In one month’s time the importer will make the following payments:
On the date of shipment the importer will arrange a two month forward contract for the bank to sell ESB 3,975,000 at 147.65 = 26,921.77
In two month’s time the following payments will be made:
In three month’s time the following payments will be made:
The student should show these calculations and then explain it is the precise incoterms that apply to each trade which does not allow easy comparison or evaluation of the quotes even if the prices had been given in a single currency.
Both questions require short, precise and clear answers. There is very little scope for debate because the procedures are subject to international banking rules (Uniform Rules on Collections, Uniform Custom and Practice for Documentary Credits). The questions require careful thought to identify the correct answer. Students often tell me they spend several hours trying to accomplish the task, often unsuccessfully, as some of the scripts are likely to indicate.
Question C requires students to recognise that the adoption of standard documentary credits is not a solution because, as the question states, the customers are finding difficulty in obtaining sufficient credit facilities from you to cover the total at any one time. The student should recognise the potential risk to the bank if normal documentary credits are allowed to cover the regular trade. The solution is for the bank to offer standby credits to back up trade where the documents are controlled by the rules applying to documentary collections. In this way the 60 day trade credit can be maintained and the suppliers have the knowledge that they have the instrument to effect payment if a situation similar to that described in the question (on a previous occasion the goods were found to be severely damaged when they arrived in the UK, and your customers refused to pay for them until replacements were received) arises again. Good students may point out that the appropriate way to gain recompense for the damaged goods is through the commercial insurance but not through the security of the documentary credit. Some students may suggest a revolving credit and some marks will be awarded for this. Good students will explain the banking liabilities and the customers responsibilities associated with both types of documentary credit.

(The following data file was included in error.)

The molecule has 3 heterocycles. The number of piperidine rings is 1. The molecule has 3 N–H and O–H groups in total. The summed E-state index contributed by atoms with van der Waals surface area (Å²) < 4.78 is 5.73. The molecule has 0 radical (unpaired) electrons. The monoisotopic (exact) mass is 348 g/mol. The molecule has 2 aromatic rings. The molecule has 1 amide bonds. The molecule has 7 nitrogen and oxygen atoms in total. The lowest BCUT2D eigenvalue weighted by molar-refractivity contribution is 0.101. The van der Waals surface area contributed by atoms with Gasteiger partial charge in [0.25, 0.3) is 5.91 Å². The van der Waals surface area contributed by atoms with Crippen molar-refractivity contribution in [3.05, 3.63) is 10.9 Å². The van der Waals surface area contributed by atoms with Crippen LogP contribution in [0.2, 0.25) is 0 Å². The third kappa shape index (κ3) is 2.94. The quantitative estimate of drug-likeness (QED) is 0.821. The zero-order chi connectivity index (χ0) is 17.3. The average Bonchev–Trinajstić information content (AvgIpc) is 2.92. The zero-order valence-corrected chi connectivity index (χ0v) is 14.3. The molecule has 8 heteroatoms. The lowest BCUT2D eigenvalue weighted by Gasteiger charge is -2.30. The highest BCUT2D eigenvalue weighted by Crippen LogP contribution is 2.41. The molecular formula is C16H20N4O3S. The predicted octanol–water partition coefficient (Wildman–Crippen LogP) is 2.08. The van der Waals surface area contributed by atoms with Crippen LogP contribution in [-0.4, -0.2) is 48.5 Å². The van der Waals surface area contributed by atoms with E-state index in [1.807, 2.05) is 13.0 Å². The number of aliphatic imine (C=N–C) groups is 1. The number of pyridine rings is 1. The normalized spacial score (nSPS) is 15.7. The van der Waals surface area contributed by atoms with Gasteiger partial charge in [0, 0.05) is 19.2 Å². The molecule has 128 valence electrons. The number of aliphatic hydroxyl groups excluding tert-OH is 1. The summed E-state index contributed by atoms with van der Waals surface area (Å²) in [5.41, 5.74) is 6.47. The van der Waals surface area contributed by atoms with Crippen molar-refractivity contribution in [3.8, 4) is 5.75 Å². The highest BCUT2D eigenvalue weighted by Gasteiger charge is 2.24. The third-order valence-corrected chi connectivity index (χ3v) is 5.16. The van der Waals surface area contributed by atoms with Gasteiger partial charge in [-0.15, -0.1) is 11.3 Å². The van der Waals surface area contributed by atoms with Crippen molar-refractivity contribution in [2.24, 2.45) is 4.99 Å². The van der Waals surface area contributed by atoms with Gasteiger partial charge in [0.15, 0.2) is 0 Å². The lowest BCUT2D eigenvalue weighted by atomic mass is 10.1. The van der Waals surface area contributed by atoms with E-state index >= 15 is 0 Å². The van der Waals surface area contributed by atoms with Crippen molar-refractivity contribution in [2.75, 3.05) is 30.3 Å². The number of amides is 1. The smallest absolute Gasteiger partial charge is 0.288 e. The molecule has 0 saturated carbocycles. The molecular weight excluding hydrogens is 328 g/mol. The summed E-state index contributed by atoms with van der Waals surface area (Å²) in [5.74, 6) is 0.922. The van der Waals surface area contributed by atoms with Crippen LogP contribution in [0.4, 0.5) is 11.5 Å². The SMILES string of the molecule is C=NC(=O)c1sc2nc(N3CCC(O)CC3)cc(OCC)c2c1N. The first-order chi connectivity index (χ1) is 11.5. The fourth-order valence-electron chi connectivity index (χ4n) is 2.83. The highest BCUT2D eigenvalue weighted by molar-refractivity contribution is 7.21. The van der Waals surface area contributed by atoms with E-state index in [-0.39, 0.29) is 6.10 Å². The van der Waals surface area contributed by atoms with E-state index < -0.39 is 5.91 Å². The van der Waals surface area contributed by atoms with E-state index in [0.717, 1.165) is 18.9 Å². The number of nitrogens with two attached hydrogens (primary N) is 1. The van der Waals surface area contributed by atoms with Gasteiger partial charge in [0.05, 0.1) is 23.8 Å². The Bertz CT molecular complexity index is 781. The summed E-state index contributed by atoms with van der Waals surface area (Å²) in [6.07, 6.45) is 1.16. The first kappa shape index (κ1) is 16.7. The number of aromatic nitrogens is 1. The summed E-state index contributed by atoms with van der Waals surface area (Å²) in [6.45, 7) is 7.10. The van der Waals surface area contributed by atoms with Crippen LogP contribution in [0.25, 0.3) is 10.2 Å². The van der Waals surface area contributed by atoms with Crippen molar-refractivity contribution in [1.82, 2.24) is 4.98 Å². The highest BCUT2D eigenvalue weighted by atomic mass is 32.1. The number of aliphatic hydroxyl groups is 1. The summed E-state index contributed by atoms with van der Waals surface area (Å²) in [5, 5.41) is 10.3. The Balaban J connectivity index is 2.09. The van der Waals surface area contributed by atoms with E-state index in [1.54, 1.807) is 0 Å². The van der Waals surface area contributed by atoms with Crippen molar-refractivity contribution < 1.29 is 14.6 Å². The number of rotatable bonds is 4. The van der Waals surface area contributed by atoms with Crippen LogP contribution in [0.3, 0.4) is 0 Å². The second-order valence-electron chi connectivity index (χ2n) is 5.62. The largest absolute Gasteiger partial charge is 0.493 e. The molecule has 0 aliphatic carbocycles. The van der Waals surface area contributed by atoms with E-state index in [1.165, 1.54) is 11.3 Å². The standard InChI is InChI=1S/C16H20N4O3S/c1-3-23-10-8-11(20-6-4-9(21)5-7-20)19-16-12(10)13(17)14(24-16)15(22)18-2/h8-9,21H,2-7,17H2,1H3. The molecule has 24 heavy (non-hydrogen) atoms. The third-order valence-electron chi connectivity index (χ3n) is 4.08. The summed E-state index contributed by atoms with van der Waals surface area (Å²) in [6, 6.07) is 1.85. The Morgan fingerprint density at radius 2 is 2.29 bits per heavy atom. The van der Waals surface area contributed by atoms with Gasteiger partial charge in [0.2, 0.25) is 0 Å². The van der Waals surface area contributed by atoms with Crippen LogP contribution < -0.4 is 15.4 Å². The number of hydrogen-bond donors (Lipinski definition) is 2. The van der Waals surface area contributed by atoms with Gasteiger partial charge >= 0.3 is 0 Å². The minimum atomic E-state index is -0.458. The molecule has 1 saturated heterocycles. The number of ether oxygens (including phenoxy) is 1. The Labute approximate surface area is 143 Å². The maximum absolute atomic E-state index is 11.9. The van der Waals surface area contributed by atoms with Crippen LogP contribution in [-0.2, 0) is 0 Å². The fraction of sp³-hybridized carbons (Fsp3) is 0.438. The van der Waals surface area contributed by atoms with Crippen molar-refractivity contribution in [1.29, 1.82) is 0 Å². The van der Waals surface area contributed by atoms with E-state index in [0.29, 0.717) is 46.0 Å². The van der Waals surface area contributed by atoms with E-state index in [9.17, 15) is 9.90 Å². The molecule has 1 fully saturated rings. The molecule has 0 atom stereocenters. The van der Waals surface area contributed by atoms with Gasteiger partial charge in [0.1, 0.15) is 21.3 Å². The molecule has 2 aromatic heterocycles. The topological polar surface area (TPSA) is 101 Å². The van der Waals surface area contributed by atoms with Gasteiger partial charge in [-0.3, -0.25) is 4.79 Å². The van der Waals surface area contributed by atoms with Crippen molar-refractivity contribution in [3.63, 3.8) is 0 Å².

Question D requires a precise knowledge of the procedures which control documents and in particular in whose hands they belong. The question requires the recognition that the holder of the bill of lading has title to the goods and when goods are subject to D/A terms under a documentary credit the seller is prepared to lose control of the goods before payment is effected. The question tells the student upon presentation the documents relating to the first two transactions, the first set of documents contains one bill of exchange drawn at 60 days sight D/A. The student should recognise that the requirement of the bank is compromised by the terms of the documentary credit. The student should recognise that the collection should be amended to D/P terms. The second part of the question also requires a thorough understanding of differences between bills of lading and way bills. In the context of the question the student is told the second set of documents includes a sight bill of exchange marked D/P and is accompanied by a liner way bill. The student should recognise that these documents together with these instructions compromise the bank’s agreement to grant finance to the company, providing that the bills of exchange, together with the appropriate documents, are collected through your office and that control of the goods is retained by you until payment is affected. The student should suggest that a bill of lading should replace the liner way bill. Discussion of the differences is expected.